This time around, what particularly distinguishes the dispute over Belo Monte is the reenergized activism of native Brazilians, the ‘indians,’ who up to the 1970s, were all but absent of any political machinations concocted in the air-conditioned offices of the capital Brasilia. Even, and in special, those involving their lands.

Brazil’s complicated and still unresolved relationship between its indigenous past and two centuries of continuous urbanization, continues to pose new questions to its new generations and reboot middle class. Now, despite most of indian land being finally defined, at least on paper, other factors are continuing to play a decisive role.
One, of course, is the issue of big landowners and their ruthless rule over large swaths of the jungle in the north. Since the early 20th century, they dispose of the Amazon and its resources at their will, and can be credited for much of its destruction. Their iron grip extends to lucrative deals with corporations and indiscriminate exploitation of its mineral-rich soil.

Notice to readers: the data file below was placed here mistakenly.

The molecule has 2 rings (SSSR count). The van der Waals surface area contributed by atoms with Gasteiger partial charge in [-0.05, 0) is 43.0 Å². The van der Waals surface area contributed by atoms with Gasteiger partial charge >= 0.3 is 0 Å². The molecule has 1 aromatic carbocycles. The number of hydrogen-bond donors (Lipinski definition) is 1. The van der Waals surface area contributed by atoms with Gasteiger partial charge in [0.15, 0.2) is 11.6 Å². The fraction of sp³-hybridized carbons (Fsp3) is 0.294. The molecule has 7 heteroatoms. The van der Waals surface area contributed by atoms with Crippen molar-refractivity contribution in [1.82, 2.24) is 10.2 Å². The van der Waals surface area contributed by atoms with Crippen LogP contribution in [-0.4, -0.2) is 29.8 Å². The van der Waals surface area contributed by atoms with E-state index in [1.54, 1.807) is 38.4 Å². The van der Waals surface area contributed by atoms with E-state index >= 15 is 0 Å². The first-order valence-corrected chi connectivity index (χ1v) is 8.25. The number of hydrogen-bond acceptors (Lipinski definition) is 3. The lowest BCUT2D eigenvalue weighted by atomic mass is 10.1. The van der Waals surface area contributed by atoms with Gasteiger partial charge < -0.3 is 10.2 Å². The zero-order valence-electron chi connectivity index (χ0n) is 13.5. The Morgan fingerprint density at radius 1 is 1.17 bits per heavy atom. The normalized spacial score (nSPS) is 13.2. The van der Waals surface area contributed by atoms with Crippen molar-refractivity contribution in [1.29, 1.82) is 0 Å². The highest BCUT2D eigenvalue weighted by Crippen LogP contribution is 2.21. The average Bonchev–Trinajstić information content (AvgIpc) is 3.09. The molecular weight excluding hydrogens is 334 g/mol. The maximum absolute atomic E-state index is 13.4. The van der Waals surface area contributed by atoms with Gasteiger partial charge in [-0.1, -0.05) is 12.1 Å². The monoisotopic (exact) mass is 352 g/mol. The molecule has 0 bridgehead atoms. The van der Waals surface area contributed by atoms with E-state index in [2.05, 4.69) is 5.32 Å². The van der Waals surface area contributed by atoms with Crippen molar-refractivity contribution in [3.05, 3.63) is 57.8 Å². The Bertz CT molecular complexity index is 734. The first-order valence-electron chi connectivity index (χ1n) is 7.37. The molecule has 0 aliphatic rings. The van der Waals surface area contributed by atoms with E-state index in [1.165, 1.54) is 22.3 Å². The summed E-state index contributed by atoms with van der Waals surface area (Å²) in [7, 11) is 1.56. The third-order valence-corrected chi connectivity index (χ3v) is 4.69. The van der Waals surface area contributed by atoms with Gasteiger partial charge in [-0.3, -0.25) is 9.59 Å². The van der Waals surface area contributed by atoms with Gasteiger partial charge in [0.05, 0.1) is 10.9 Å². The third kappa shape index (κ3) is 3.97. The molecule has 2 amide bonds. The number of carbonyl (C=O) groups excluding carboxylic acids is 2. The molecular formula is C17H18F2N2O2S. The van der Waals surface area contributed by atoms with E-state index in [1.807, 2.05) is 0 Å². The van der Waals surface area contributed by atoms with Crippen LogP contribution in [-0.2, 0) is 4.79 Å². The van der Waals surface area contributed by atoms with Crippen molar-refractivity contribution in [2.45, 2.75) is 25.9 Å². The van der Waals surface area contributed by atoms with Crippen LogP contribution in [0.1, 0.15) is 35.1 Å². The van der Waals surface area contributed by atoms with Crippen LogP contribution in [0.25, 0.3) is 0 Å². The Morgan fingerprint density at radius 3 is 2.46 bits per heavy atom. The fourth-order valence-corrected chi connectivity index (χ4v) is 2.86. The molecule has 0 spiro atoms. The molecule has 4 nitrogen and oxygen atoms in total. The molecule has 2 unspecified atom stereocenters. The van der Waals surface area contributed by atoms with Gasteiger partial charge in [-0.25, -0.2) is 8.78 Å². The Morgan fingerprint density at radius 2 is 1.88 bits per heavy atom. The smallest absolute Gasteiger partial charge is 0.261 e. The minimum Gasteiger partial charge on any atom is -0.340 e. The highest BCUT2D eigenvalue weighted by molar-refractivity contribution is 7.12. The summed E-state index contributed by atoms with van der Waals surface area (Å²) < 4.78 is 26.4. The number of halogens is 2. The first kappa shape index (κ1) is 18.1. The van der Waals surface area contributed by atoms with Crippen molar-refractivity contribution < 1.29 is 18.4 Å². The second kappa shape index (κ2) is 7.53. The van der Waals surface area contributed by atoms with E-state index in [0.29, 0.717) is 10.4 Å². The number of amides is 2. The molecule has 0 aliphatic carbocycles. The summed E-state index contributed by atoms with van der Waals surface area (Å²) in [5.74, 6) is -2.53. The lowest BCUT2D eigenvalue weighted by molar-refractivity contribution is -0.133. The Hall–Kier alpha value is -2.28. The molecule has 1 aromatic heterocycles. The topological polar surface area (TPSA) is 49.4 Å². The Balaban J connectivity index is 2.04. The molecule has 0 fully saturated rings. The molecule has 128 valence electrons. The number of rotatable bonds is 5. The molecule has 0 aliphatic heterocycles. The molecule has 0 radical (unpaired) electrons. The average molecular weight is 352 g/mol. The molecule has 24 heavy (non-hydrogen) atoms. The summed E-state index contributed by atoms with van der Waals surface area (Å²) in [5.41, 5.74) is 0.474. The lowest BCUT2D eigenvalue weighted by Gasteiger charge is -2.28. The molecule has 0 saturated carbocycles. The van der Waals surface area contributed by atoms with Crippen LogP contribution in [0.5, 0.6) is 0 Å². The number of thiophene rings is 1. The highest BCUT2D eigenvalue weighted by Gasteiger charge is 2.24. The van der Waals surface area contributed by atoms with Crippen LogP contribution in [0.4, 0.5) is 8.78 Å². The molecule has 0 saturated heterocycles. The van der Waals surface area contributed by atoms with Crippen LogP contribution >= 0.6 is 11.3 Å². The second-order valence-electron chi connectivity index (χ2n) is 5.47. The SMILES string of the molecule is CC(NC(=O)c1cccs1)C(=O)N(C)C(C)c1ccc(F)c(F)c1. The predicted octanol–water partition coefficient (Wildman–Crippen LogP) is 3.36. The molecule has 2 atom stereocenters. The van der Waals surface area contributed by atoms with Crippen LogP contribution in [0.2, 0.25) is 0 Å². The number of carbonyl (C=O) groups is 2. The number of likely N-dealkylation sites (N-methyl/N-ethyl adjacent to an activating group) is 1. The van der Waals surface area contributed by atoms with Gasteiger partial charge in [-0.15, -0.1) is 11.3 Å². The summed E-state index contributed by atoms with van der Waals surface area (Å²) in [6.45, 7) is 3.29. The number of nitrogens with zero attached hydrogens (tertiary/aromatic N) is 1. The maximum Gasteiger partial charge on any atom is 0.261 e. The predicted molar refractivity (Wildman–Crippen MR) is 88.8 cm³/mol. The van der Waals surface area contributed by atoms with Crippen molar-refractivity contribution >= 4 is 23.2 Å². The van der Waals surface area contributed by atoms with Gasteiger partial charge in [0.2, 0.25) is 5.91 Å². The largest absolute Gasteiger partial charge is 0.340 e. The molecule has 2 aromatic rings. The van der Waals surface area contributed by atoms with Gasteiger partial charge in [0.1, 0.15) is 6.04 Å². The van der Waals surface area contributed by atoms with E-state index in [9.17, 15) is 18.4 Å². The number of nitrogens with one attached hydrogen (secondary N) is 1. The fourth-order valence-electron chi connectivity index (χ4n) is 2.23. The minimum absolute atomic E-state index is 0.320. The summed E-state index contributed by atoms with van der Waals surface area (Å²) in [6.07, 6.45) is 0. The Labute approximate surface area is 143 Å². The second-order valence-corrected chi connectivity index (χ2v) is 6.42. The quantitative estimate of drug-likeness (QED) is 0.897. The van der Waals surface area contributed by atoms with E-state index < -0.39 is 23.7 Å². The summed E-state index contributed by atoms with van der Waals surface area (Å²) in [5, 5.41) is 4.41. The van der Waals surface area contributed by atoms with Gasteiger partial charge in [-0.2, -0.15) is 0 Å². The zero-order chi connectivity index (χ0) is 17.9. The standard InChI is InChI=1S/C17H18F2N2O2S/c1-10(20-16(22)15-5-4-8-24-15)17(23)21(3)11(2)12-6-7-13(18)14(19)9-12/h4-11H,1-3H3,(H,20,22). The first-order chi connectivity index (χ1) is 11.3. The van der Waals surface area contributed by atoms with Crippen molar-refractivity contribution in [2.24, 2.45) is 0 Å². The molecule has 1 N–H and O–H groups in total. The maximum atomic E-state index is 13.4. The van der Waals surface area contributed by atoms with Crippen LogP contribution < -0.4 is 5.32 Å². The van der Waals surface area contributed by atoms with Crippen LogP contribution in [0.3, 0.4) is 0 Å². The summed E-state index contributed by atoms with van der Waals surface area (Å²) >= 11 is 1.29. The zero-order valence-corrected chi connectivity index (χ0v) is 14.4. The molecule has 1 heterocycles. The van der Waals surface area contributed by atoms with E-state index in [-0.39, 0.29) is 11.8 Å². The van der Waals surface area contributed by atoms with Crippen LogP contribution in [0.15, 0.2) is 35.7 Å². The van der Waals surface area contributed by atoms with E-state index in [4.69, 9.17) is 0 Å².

Also, as a direct result of such unregulated push to use the forest as a cash cow, hundreds of thousands of migrants moved to the area from the 1960s on, attracted by false promises of work and unlimited wealth. Instead, many found themselves trapped for life, in the slavery and sub-human working conditions that characterized projects in the area.
The Serra Pelada gold reserves, and the brutal rush that followed its discovery in the early 1980s, became a symbol of everything that was despicable about Brazil’s approach to the development of the Amazon. While that particular project is now abandoned, others remain active and still unregulated, as tributes to unjustified expectations and human exploitation at its worse.